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Series

“The Most Complete Political Machine Ever Known”

| Filed under: Civil War Era, Civil War in the North, Forthcoming, U.S. History
Taylor Cover

In “The Most Complete Political Machine Ever Known,” Paul Taylor examines the Union League movement. Often portrayed as a mere footnote to the Civil War, the Union League’s influence on the Northern home front was far more important and consequential than previously considered. The Union League and its various offshoots spread rapidly across the North, and in this first comprehensive examination of the leagues, Taylor discusses what made them so effective, including their recruitment strategies, their use of ostracism as a way of stifling dissent, and their distribution of political propaganda in quantities unlike anything previously imagined. By the end of 1863, readers learn, it seemed as if every hamlet from Maine to California had formed its own league chapter, collectively overwhelming their Democratic foe in the 1864 presidential election.

 


Meade

| Filed under: Civil War Era, Civil War Soldiers and Strategies, Forthcoming, Military History, U.S. History
Cover image not yet available

George Gordon Meade has not been treated kindly by history. Victorious at Gettysburg, the biggest battle of the American Civil War, Meade was the longest-serving commander of the Army of the Potomac, leading his army through the brutal Overland Campaign and on to the surrender of Robert E. Lee and the Army of Northern Virginia at Appomattox. Serving alongside his new superior, Ulysses S. Grant, in the last year of the war, his role has been overshadowed by the popular Grant. This first full-length study of Meade’s two-year tenure as commander of the Army of the Potomac brings him out of Grant’s shadow and into focus as one of the top three Union generals of the war.

 


A Family and Nation Under Fire

| Filed under: Civil War in the North, Forthcoming, Military History, U.S. History
Cover image not yet available

This collection of previously unpublished diaries and correspondence between Maj. William Medill and older brother Joseph, one of the influential owners of the Chicago Tribune, illuminates the Republican politics of the Civil War era. The brothers correct newspaper coverage of the war, disagree with official military reports, and often condemn Lincoln administration policies. When shots were fired at Fort Sumter, the Medills mobilized, unaware how their courage would be tested in the coming years.

 


The Insanity Defense and the Mad Murderess of Shaker Heights

| Filed under: Forthcoming, History, Regional Interest, True Crime, True Crime History
Tabac Cover

They have no witnesses. They have no case. With this blunt observation, Mariann Colby—an attractive, church-going Shaker Heights, Ohio, mother and housewife—bet a defense psychiatrist that she would not be convicted of murder. A lack of witnesses was not the only problem that would confront the State of Ohio in 1966, which would seek to prosecute her for shooting to death Cremer Young Jr., her son’s nine-year-old playmate: Colby had deftly cleaned up after herself by hiding the child’s body miles from her home and concealing the weapon.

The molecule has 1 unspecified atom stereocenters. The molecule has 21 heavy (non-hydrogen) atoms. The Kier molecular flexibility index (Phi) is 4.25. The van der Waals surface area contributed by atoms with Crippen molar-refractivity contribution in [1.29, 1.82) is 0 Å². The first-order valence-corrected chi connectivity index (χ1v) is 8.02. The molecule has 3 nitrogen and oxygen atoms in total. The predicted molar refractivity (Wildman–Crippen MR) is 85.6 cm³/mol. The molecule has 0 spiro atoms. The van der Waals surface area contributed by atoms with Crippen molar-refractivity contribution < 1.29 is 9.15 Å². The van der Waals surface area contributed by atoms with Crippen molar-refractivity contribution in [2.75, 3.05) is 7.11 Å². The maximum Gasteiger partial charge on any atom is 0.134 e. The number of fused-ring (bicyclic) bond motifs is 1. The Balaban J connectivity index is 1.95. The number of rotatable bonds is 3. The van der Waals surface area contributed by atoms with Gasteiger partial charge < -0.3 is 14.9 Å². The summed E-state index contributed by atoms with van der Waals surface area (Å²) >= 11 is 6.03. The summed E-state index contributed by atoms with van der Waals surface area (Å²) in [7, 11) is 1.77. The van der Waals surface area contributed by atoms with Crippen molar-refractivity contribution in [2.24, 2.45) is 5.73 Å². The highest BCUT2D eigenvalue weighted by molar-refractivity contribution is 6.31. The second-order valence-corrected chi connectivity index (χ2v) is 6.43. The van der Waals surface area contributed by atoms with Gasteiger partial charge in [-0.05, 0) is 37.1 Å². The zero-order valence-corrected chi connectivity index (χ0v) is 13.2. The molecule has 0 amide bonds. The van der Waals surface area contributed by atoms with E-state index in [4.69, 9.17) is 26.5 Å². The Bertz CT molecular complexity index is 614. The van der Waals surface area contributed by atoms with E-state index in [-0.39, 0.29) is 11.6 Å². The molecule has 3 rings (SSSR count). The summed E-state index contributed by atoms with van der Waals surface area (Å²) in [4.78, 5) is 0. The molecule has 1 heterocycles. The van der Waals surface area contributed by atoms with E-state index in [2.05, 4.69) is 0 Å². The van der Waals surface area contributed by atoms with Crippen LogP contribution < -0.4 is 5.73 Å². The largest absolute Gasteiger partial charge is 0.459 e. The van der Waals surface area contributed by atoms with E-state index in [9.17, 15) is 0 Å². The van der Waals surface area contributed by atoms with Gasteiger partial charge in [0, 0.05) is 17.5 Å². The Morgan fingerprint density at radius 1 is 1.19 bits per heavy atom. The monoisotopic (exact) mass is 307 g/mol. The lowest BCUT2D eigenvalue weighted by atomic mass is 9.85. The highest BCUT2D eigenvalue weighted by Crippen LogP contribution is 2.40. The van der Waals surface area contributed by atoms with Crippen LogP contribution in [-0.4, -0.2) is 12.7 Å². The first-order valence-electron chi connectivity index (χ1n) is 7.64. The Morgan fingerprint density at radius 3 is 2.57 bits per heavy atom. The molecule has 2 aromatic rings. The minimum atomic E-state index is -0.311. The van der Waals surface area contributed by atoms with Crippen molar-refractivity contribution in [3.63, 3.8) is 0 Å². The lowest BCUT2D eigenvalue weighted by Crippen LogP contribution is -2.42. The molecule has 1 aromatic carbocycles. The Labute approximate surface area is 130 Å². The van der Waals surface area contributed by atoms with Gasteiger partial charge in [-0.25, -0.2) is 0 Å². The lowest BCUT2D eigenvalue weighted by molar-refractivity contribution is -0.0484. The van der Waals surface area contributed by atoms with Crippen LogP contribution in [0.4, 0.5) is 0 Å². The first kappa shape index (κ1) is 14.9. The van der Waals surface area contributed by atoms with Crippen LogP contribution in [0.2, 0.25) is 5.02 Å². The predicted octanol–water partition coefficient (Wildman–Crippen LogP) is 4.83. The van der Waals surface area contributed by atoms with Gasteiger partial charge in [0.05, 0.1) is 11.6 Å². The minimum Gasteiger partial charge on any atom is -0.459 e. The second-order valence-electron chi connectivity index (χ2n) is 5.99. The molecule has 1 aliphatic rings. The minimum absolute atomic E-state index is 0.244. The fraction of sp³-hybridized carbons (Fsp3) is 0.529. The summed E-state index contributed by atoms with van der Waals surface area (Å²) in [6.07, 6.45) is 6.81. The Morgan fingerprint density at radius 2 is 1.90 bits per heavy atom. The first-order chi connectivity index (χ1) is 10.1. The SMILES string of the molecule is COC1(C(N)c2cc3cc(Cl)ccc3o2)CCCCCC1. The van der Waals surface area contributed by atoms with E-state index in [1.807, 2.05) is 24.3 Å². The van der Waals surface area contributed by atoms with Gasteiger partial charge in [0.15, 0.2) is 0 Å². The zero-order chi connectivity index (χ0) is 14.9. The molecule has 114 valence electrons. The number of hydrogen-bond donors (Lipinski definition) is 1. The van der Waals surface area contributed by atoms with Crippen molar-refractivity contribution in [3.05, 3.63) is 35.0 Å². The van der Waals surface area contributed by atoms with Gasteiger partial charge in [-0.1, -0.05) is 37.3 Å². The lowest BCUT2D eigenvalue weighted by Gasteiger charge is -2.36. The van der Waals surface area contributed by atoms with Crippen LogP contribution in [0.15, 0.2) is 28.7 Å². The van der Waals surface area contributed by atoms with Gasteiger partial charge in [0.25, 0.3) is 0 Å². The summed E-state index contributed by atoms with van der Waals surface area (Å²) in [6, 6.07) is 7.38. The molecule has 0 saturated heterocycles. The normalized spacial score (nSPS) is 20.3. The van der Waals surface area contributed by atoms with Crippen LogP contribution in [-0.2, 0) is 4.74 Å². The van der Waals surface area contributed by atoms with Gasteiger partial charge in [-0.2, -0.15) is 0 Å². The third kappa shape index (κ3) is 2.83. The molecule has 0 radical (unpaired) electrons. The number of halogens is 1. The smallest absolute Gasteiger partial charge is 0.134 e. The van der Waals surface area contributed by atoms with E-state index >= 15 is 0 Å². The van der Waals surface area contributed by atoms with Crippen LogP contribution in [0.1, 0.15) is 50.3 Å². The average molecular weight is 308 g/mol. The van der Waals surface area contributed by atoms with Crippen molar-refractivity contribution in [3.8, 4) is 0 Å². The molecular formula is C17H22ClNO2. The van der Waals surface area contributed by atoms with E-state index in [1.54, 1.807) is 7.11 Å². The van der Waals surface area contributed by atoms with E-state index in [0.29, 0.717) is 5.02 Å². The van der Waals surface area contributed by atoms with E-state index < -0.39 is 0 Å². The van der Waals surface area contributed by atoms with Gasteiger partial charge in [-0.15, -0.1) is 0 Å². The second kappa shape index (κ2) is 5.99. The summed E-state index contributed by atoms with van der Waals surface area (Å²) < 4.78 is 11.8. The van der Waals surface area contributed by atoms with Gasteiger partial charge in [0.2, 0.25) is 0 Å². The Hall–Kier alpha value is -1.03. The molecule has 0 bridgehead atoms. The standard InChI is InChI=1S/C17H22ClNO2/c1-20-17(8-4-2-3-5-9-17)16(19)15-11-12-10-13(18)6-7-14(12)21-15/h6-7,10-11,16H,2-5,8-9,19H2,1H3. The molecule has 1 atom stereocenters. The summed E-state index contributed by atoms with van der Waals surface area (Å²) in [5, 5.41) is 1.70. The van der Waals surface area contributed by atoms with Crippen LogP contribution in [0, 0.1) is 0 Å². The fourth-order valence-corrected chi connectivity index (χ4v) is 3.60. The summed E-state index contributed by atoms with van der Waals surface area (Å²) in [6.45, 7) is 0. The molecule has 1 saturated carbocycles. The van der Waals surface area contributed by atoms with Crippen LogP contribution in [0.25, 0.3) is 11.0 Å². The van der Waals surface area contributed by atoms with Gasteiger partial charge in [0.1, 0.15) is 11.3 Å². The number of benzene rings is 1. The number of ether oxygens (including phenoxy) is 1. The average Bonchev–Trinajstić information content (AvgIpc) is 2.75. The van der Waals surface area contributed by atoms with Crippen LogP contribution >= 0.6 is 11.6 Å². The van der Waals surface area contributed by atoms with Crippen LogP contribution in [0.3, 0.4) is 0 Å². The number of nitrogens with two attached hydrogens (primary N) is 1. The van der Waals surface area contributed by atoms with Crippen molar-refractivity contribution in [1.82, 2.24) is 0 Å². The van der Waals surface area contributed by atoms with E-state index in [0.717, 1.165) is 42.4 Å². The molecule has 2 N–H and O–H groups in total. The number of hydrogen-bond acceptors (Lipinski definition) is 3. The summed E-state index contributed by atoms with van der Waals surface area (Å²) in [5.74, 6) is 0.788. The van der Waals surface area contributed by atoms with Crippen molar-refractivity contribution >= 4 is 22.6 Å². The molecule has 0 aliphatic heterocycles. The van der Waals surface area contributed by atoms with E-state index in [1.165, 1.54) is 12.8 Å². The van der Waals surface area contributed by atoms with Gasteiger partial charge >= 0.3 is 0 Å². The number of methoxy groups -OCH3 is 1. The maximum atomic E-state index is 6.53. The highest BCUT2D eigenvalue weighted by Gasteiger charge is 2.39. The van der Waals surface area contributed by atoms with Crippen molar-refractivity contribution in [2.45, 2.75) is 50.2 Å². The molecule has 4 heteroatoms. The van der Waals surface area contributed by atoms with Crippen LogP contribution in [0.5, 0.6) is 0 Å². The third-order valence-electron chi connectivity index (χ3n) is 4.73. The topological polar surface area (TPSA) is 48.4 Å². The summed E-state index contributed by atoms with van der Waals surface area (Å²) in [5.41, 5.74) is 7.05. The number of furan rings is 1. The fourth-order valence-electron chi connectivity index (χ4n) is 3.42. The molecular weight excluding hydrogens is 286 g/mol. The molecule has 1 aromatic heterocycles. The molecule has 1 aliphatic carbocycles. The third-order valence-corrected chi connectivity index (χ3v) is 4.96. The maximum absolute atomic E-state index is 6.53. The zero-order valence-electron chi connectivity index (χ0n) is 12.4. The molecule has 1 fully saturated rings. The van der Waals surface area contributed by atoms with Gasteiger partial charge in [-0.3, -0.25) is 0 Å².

“This Infernal War”

| Filed under: Civil War Era, Civil War in the North, Recent Releases, Understanding Civil War History
Roberts Cover

Among collections of letters written between American soldiers and their spouses, the Civil War correspondence of William and Jane Standard stands out for conveying the complexity of the motives and experiences of Union soldiers and their families. The Standards of Lewiston in Fulton County, Illinois, were antiwar Copperheads. Their attitudes toward Abraham Lincoln, “Black Republicans,” and especially African Americans are, frankly, troubling to modern readers. Scholars who argue that the bulk of Union soldiers left their families and went to war to champion republican government or to wipe out slavery will have to account for this couple’s rejection of the war’s ideals.

 


“Our Little Monitor

and | Filed under: Civil War Era, Civil War in the North, Military History, Naval History, Recent Releases, Understanding Civil War History
Holloway Cover

On March 9, 1862, the USS Monitor and CSS Virginia met in the Battle of Hampton Roads—the first time ironclad vessels would engage each other in combat. For four hours the two ships pummeled one another as thousands of Union and Confederate soldiers and civilians watched from the shorelines. Although the battle ended in a draw, this engagement would change the nature of naval warfare by informing both vessel design and battle tactics. The “wooden walls” of navies around the world suddenly appeared far more vulnerable, and many political and military leaders initiated or accelerated their own ironclad-building programs.

 


Interpreting American History: The New South

| Filed under: Interpreting American History, Recent Releases, U.S. History
Humphreys Cover

The concept of the “New South” has elicited fierce debate among historians since the mid-twentieth century. At the heart of the argument is the question of whether the post–Civil War South transformed itself into something genuinely new or simply held firm to patterns of life established before 1861. The South did change in significant ways after the Civil War ended, but many of its enduring trademarks, the most prominent being white supremacy, remained constant well into the twentieth century. Scholars have yet to meet the vexing challenge of proving or disproving the existence of a New South. Even in the twenty-first century, amid the South’s sprawling cities, expanding suburbia, and high-tech environment, vestiges of the Old South remain.

 


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